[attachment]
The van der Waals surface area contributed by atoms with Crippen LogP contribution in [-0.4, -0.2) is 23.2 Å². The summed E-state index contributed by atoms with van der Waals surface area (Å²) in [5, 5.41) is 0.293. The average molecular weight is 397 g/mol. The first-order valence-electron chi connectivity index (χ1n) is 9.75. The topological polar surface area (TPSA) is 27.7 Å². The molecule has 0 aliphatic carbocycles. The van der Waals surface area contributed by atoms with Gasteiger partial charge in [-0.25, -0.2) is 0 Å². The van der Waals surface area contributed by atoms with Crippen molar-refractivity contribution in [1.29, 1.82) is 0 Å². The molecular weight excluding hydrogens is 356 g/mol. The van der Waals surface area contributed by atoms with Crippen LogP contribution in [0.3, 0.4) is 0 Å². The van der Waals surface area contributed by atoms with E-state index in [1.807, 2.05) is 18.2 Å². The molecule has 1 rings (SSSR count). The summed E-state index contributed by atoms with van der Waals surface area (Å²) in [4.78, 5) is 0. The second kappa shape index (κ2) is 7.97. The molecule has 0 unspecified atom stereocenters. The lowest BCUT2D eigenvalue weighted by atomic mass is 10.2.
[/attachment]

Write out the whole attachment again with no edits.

The van der Waals surface area contributed by atoms with Crippen LogP contribution in [-0.4, -0.2) is 23.2 Å². The summed E-state index contributed by atoms with van der Waals surface area (Å²) in [5, 5.41) is 0.293. The average molecular weight is 397 g/mol. The first-order valence-electron chi connectivity index (χ1n) is 9.75. The topological polar surface area (TPSA) is 27.7 Å². The molecule has 0 aliphatic carbocycles. The van der Waals surface area contributed by atoms with Gasteiger partial charge in [-0.25, -0.2) is 0 Å². The van der Waals surface area contributed by atoms with Crippen molar-refractivity contribution in [1.29, 1.82) is 0 Å². The molecular weight excluding hydrogens is 356 g/mol. The van der Waals surface area contributed by atoms with Crippen LogP contribution in [0.3, 0.4) is 0 Å². The van der Waals surface area contributed by atoms with E-state index in [1.807, 2.05) is 18.2 Å². The molecule has 1 rings (SSSR count). The summed E-state index contributed by atoms with van der Waals surface area (Å²) in [4.78, 5) is 0. The second kappa shape index (κ2) is 7.97. The molecule has 0 unspecified atom stereocenters. The lowest BCUT2D eigenvalue weighted by atomic mass is 10.2.